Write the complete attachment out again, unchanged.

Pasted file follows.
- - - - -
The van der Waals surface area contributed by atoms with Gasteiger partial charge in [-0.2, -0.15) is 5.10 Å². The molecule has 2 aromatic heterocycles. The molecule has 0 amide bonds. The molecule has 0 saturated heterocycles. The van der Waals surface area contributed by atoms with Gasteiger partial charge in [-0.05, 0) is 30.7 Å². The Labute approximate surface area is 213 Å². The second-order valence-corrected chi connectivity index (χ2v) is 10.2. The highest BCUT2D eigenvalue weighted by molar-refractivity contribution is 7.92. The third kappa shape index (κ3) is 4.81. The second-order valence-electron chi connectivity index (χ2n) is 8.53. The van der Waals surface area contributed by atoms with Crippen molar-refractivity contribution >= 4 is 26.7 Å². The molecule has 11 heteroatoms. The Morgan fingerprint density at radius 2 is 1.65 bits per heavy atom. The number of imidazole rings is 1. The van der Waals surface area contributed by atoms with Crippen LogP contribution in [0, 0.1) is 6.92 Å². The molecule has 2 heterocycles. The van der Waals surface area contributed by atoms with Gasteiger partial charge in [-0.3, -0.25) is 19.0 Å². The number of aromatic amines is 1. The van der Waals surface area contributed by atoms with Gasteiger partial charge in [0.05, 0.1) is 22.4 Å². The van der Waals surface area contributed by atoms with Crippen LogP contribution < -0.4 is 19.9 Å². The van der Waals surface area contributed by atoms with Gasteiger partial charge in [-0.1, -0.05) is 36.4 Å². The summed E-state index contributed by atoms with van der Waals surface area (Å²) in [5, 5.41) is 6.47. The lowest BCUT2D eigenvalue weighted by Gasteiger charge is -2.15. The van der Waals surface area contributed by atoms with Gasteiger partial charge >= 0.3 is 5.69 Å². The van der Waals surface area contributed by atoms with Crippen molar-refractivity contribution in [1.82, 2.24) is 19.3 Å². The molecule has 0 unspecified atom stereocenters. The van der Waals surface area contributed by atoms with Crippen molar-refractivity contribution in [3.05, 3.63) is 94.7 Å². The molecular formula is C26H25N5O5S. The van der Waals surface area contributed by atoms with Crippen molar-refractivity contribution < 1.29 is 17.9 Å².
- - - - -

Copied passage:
The van der Waals surface area contributed by atoms with Gasteiger partial charge in [-0.2, -0.15) is 5.10 Å². The molecule has 2 aromatic heterocycles. The molecule has 0 amide bonds. The molecule has 0 saturated heterocycles. The van der Waals surface area contributed by atoms with Gasteiger partial charge in [-0.05, 0) is 30.7 Å². The Labute approximate surface area is 213 Å². The second-order valence-corrected chi connectivity index (χ2v) is 10.2. The highest BCUT2D eigenvalue weighted by molar-refractivity contribution is 7.92. The third kappa shape index (κ3) is 4.81. The second-order valence-electron chi connectivity index (χ2n) is 8.53. The van der Waals surface area contributed by atoms with Crippen molar-refractivity contribution >= 4 is 26.7 Å². The molecule has 11 heteroatoms. The Morgan fingerprint density at radius 2 is 1.65 bits per heavy atom. The number of imidazole rings is 1. The van der Waals surface area contributed by atoms with Crippen LogP contribution in [0, 0.1) is 6.92 Å². The molecule has 2 heterocycles. The van der Waals surface area contributed by atoms with Gasteiger partial charge in [-0.3, -0.25) is 19.0 Å². The number of aromatic amines is 1. The van der Waals surface area contributed by atoms with Gasteiger partial charge in [0.05, 0.1) is 22.4 Å². The van der Waals surface area contributed by atoms with Crippen LogP contribution < -0.4 is 19.9 Å². The van der Waals surface area contributed by atoms with Gasteiger partial charge in [-0.1, -0.05) is 36.4 Å². The summed E-state index contributed by atoms with van der Waals surface area (Å²) in [5, 5.41) is 6.47. The lowest BCUT2D eigenvalue weighted by Gasteiger charge is -2.15. The van der Waals surface area contributed by atoms with Gasteiger partial charge >= 0.3 is 5.69 Å². The van der Waals surface area contributed by atoms with Crippen molar-refractivity contribution in [1.82, 2.24) is 19.3 Å². The molecule has 0 unspecified atom stereocenters. The van der Waals surface area contributed by atoms with Crippen molar-refractivity contribution in [3.05, 3.63) is 94.7 Å². The molecular formula is C26H25N5O5S. The van der Waals surface area contributed by atoms with Crippen molar-refractivity contribution < 1.29 is 17.9 Å².